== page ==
Heroes take journeys, confront dragons…

[continued from There Be Dragons…]

Actually getting the tattoo was pretty cool.

Tattoo parlours always intimidated me from the outside but inside it was just like going to the dentist (if your dentist had a lot of tattoos) [is that supposed to be less intimidating?-ed]. My hostess – I wish I remembered her name. The google was no help. I’ll call her Tattooed Lady – sat me down and pulled out a Bic razor. Ooooh! Didn’t expect that. Never had my legs shaved before (or since).

Next, Tattooed Lady traced the outline of a dragon with a Bic ballpoint pen (didn’t expect that either) before going over it with the needle thingie. Holy crap! It hurts when the needle hits your tibia! I don’t know how people can tolerate it when they get the really bony bits – like the top of their feet – tattooed. When I mentioned this to Tattooed Lady, she showed me the half-finished tiger that she was having on her skull.

My New Tattoo
My Brand New Tattoo

Colouring the tattoo didn’t really hurt (though, oddly, when I had my other tattoo done it was the colouring that hurt most). As far as I could see Tattooed Lady was working blind because all I could see was a mess of red and yellow ink. Every now and again, she would wipe it away and I’d get a brief glimpse of a stunningly vivid dragon before the ink (or was it blood? *shrug*) would flood back and my dragon faded back into the mess.

When she was done, she covered it with a bandage which quickly got soaked with red ink (or was it blood? *shrug*). She gave me the after-care speech and sent me on my way.

I happened to be staying with my mother at the time and it was hard to hide the huge, red-soaked bandage. She assumed the worst but all sympathy vanished when she found out that I had not been in a horrible accident.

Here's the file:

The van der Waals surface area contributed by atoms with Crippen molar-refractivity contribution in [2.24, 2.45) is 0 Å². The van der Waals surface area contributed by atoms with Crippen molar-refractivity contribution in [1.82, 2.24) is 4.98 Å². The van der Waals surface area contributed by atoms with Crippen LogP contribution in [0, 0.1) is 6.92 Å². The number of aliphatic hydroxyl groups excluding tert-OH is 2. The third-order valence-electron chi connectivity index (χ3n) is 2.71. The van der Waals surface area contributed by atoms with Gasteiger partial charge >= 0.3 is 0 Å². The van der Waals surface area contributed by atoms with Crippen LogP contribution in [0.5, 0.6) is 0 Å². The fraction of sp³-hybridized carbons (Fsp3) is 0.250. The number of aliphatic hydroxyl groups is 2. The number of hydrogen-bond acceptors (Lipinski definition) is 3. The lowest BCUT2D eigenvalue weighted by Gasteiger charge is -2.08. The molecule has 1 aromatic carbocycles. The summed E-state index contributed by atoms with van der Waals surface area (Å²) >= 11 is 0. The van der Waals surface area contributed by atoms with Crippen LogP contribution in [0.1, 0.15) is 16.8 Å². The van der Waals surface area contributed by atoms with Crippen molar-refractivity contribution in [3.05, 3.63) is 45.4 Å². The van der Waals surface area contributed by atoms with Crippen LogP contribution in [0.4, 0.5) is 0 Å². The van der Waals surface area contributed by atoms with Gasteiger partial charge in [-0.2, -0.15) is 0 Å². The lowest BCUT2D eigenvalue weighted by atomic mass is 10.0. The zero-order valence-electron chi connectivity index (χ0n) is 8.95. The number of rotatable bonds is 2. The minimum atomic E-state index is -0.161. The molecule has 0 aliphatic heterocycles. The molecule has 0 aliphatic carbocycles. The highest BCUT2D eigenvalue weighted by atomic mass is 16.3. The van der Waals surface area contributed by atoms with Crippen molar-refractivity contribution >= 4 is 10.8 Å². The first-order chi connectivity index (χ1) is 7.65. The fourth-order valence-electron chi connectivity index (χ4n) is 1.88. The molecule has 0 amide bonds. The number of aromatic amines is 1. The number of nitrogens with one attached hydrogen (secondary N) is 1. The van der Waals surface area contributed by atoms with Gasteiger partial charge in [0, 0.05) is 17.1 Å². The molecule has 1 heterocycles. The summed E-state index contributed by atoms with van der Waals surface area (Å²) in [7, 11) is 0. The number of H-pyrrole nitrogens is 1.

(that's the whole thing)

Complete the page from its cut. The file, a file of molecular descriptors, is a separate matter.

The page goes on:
Everyone thought I was nuts. I got all the usual lectures.

“Only bad people get tattoos. People will think you are a bad person.”
“You’ll regret it when you are older.”
“They cost a fortune to have removed.”

But I can honestly say that I am still fiercely proud of my tattoos. I don’t notice them very often but when I do, I still get a flash of pride – as though I drew them myself. I know a ton of people that regret their tattoos and it’s usually because they are sick of seeing them or because they got some spur-of-the-moment image that they don’t like any more. Don’t even get me started on the people that tattoo the name of a former lover.

To summarize, my tips for getting a tattoo that will give you a lifetime of pleasure:

  • Get it on a part of your body (ideally not a bony part) that you don’t have to stare at all the time
  • Don’t settle on the first image that takes your fancy. Take your time over it. You will have to look at it for the next 60 years. Make a few trips to the parlour until you are sure.
  • Don’t be under the influence when you get it.

Bonus tip that may or may not apply to you:

  • I like to make big decisions alone. Getting advice is fine but in the end, it’s me that has to make the decision and I like to do it free from pressure. I make better decisions that way so I went to the parlour alone. YMMV.

I still love my tattoos. Will you still love yours in 60 years?

Published by

Ragged Clown

Based in San Jose, California

3 thoughts on “Heroes take journeys, confront dragons…”

  1. If you get a tattoo, I’ll get my ear pierced.

    I had a friend in the Navy who walked into a tattoo parlour in Hong Kong and the artist recognized his own work on my friend’s arm. “Did I do that?” he asked? “Yeah, about 15 years ago in Mombasa.” “Want it re-coloured?”

    When I see the bright colours of my newly-inked dragon (compared to the faded glory that I have now), I fantasize about accidentally running into Tattooed Lady and having her offer to re-colour it for me.

    Maybe she’ll be in the parlour I take you to?

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